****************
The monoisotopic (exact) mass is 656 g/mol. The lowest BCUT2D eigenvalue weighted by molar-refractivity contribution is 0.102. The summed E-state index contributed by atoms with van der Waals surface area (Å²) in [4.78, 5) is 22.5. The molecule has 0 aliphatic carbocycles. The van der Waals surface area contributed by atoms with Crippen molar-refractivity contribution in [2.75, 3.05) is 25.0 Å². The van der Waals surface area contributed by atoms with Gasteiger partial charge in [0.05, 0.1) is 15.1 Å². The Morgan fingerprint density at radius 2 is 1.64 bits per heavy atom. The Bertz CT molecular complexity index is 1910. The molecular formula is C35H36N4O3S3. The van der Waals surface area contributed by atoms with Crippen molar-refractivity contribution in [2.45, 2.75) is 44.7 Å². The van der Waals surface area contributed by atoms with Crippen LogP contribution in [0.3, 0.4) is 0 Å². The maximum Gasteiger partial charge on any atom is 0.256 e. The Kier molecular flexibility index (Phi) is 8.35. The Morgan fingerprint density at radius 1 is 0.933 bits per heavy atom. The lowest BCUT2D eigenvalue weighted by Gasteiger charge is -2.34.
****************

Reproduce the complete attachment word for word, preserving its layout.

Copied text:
The monoisotopic (exact) mass is 656 g/mol. The lowest BCUT2D eigenvalue weighted by molar-refractivity contribution is 0.102. The summed E-state index contributed by atoms with van der Waals surface area (Å²) in [4.78, 5) is 22.5. The molecule has 0 aliphatic carbocycles. The van der Waals surface area contributed by atoms with Crippen molar-refractivity contribution in [2.75, 3.05) is 25.0 Å². The van der Waals surface area contributed by atoms with Gasteiger partial charge in [0.05, 0.1) is 15.1 Å². The Morgan fingerprint density at radius 2 is 1.64 bits per heavy atom. The Bertz CT molecular complexity index is 1910. The molecular formula is C35H36N4O3S3. The van der Waals surface area contributed by atoms with Crippen molar-refractivity contribution in [2.45, 2.75) is 44.7 Å². The van der Waals surface area contributed by atoms with Crippen LogP contribution in [0.3, 0.4) is 0 Å². The maximum Gasteiger partial charge on any atom is 0.256 e. The Kier molecular flexibility index (Phi) is 8.35. The Morgan fingerprint density at radius 1 is 0.933 bits per heavy atom. The lowest BCUT2D eigenvalue weighted by Gasteiger charge is -2.34.